How far can the watchmakers push the envelope? Turns out, there are quite the stars out there, who make such head turners… crazy watches, to be worn, we guess, by those bold souls who embrace the different.
Miki Eleta Timeburner
Movement – Manual, Case size – 48 mm
The obvious inspiration behind Timeburner is a motorcycle engine. Miki Eleta, the maker who is a clock and mechanical artist says, “My dream is to make the unimaginable mechanical art, a reality.” And with this piece, he sure does that, yet again. The case is made of stainless steel, while the bezel and crown is made of untreated bronze.
To read the watch, one has to look at the hour on the right hand side, first. (A little pointer indicates it. Look closely, under the white dash sign). Then look left to see where the black line has moved to. Like in this picture, the ‘11’ has crossed the pointer. And the piston line lies on the ‘10’ and ‘50’ mark. Now since the ‘11’ is less than half way, the time is 11:10 now. Had it been between the ‘11’ and ‘12’ mark, and the piston mark on ‘30’, it would mean the time is 11:30. There are three versions of this available: Silverlight, Chrome-Rider and All-Black. Production limited to 99 pieces, each.
Cabestan Winch Tourbillon Vertical
Movement – Manual, Case size – 46 x 36 mm
The Winch Tourbillon Vertical draws its inspiration from the capstan’s movement. A capstan is a vertical, hand-operated, mechanical device used on a ship. It is used to wrap a rope or chain around it. It’s vertical placement and ability to move other mechanisms is what the inspired this watch.
Mini capstans in the watch help wind the movement and set the time. A tiny chain and a cone-shaped pulley transfer the energy. The drums show the time, and a tiny winch handle – cleverly hidden in the deployant buckle -triggers the mechanisms. The movement is regulated by a vertical tourbillon. The watch can be customized upon request. Production limited to 135 pieces.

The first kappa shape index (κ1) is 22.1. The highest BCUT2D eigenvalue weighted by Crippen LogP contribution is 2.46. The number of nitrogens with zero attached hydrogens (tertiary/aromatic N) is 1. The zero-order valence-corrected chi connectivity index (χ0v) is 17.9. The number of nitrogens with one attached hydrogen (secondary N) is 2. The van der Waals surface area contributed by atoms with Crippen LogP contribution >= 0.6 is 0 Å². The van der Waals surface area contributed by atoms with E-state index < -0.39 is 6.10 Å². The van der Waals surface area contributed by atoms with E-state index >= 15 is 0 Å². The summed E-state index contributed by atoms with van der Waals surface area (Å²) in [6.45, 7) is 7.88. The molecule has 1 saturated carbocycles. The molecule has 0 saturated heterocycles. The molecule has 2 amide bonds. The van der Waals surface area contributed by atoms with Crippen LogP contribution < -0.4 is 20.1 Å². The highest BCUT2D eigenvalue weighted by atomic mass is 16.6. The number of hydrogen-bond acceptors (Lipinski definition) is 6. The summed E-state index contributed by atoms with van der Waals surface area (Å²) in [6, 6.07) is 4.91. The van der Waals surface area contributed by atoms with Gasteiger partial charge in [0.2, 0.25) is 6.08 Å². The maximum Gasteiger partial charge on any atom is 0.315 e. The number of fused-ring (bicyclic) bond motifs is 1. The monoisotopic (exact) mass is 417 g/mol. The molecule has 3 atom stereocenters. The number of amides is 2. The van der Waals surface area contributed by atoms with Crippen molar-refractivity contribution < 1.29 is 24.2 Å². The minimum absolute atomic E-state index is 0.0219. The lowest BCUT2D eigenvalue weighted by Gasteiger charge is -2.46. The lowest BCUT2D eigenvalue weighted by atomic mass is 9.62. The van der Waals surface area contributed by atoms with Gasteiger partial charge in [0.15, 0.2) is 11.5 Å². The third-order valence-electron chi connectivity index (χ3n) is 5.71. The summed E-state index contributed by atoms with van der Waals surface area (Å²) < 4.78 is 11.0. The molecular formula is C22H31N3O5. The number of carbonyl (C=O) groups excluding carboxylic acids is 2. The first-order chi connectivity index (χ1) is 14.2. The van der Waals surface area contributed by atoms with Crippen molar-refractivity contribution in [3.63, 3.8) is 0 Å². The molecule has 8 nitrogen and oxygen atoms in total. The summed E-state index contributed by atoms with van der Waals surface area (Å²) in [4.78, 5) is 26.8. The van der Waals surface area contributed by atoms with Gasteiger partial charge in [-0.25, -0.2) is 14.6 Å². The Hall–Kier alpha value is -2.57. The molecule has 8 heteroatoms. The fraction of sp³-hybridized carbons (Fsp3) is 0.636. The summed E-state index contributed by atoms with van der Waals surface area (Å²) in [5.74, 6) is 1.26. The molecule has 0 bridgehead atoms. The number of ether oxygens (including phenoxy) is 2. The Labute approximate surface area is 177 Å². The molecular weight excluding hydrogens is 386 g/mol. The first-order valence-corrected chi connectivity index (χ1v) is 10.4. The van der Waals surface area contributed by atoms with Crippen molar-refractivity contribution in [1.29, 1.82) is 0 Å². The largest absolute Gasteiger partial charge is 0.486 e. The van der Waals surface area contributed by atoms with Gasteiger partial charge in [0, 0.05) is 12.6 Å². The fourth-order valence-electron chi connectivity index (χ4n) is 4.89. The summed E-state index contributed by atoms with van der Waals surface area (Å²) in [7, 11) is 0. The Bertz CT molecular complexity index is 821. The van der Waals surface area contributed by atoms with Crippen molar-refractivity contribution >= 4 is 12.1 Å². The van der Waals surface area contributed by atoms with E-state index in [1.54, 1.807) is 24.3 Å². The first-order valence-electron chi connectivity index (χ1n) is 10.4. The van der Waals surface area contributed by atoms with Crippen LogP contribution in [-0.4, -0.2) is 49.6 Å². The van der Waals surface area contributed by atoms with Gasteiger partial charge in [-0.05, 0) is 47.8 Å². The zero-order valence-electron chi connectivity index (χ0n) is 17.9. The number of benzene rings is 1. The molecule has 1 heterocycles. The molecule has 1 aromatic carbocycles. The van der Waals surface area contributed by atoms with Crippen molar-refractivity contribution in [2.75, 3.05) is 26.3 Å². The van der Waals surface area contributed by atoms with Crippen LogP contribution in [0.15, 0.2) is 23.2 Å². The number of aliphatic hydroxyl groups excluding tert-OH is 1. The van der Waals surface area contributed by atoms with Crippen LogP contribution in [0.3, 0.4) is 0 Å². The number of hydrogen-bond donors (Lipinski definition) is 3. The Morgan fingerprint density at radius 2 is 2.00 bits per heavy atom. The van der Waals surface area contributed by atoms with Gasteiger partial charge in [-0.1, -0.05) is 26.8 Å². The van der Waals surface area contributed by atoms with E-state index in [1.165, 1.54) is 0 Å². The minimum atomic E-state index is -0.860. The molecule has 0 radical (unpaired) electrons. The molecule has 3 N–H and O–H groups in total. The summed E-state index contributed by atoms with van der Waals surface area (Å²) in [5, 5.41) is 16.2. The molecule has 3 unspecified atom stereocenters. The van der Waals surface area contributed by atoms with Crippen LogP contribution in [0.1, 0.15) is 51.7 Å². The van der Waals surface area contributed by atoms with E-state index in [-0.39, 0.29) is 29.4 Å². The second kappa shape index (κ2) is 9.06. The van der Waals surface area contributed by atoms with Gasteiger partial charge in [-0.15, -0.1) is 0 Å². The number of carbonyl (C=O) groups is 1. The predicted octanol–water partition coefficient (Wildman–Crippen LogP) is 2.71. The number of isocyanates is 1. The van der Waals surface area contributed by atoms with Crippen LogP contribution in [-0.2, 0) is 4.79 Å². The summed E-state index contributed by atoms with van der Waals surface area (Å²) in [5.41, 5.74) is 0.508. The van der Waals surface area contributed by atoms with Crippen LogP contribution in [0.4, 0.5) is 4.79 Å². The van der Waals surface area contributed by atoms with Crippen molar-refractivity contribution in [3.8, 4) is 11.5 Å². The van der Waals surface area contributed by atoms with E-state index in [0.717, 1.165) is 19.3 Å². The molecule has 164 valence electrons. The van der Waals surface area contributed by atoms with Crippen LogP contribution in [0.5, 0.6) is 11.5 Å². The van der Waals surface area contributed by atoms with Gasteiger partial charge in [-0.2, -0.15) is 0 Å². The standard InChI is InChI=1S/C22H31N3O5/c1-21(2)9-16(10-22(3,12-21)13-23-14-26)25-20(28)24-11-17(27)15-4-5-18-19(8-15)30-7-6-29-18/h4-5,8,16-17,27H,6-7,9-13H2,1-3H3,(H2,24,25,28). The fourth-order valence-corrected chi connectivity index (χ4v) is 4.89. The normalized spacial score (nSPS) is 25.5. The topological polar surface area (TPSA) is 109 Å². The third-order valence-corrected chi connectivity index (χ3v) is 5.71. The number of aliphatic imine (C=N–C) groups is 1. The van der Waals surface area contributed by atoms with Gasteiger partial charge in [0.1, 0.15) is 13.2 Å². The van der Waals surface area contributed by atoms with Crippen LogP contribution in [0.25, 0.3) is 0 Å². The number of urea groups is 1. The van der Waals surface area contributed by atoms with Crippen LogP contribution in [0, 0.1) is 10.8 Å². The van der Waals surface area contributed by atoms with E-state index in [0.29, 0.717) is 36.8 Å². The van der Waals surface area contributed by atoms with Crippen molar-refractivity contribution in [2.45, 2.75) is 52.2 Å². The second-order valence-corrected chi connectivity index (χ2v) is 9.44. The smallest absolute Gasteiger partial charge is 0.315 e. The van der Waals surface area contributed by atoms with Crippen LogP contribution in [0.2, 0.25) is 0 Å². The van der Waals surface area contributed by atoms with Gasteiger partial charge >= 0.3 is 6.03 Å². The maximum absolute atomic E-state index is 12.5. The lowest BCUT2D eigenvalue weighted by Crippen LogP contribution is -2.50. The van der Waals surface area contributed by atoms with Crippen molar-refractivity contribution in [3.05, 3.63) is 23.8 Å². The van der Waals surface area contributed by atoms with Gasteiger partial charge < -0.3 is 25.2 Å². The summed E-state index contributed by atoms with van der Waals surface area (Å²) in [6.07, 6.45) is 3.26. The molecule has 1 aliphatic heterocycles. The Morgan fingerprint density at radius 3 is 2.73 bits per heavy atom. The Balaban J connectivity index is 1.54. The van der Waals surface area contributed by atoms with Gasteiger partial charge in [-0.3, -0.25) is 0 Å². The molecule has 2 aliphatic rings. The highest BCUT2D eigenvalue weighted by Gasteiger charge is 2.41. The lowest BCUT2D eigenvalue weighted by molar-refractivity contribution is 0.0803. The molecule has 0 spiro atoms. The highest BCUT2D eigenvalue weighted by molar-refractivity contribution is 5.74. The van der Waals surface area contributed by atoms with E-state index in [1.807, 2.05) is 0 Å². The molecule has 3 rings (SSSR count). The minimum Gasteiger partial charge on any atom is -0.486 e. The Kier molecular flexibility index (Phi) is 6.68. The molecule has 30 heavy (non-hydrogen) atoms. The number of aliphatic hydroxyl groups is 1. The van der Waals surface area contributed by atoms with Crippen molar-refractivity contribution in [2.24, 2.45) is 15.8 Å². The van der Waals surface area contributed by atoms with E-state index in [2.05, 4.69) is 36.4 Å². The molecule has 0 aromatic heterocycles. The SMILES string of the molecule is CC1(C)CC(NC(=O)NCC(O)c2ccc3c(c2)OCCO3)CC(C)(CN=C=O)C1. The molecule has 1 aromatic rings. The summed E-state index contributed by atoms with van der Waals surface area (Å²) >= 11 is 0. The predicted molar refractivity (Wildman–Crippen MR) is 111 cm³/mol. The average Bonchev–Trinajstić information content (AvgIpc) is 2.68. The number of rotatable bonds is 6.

HYT Skull Red Eye
Movement – Manual, Case size – 51 mm
Some one: “What’s the time, please?”
The wearer: “It’s 9…”
Some one: 9 past what? my friend
The wearer: Ermm… sorry! My watch doesn’t show the minutes!
You could be in a situation like this, if you do choose to wear the HYT Skull Red Eye. The watch displays hours and seconds, only. No minutes! The makers took this decision, as they wanted the focus to be on the beauty of the watch more than anything else.
But if you take a minute (pun, unintended) to look beyond, you are sure to be amazed at how the liquid in the capillary tube flows to denote time. The amalgamation of fine watchmaking and fluid mechanics is simply mind blowing. Two bellows inside the watch pump the liquid in a synchronised movement. The left eye denotes the seconds while the right eye denotes the reserve power, remaining. Production limited to 25 pieces.
Jacob and Co Astronomia Tourbillon
Movement – Manual, Case size – 49.5 mm
The Astronomia Tourbillon takes the word ‘movement’ quite literally. This, as all the components on the dial keep moving! Chances are that it could lead you to find excuses to check the time, obsessively, every few seconds, just to “watch” the frolic!
Under the domed shaped sapphire case, a 1-carat Briolette Diamond – representing the moon completes one rotation in 60 seconds on two axes. The 18-carat, white gold, hand crafted enamel globe completes one similar rotation on two axes. They both rotate around the centre, once every 20 minutes. The tourbillon, which is supposed to act as the stabilizer against gravity is seen behaving like a stunt machine, spinning across three axes at the same time. The revolving clock face completes this choreography. See the video, here.
Movement – Automatic, Case size – 49.5 mm x 52.3 mm
MB&F defines the Horological Machine No.6 (HM6) ‘Space Pirate’ as their most ambitious, most crazy, and most complex project to date. What’s cute is that the watch was inspired by a manga character’s (called Captain Future) space ship.
Each corner of the HM6’s case has a 360° sphere, capped by transparent sapphire crystal domes. The lower domes house the hour and minute indicators, while the top ones house twin spherical turbines that spin automatically (and regulate the winding system), if ever the speed exceeds the specified limit. In the centre sits the 60-second flying tourbillon. A retractable shield, operated by the left-side crown, lets you open the dome to see the tourbillon, closely. Production limited to 25 pieces.
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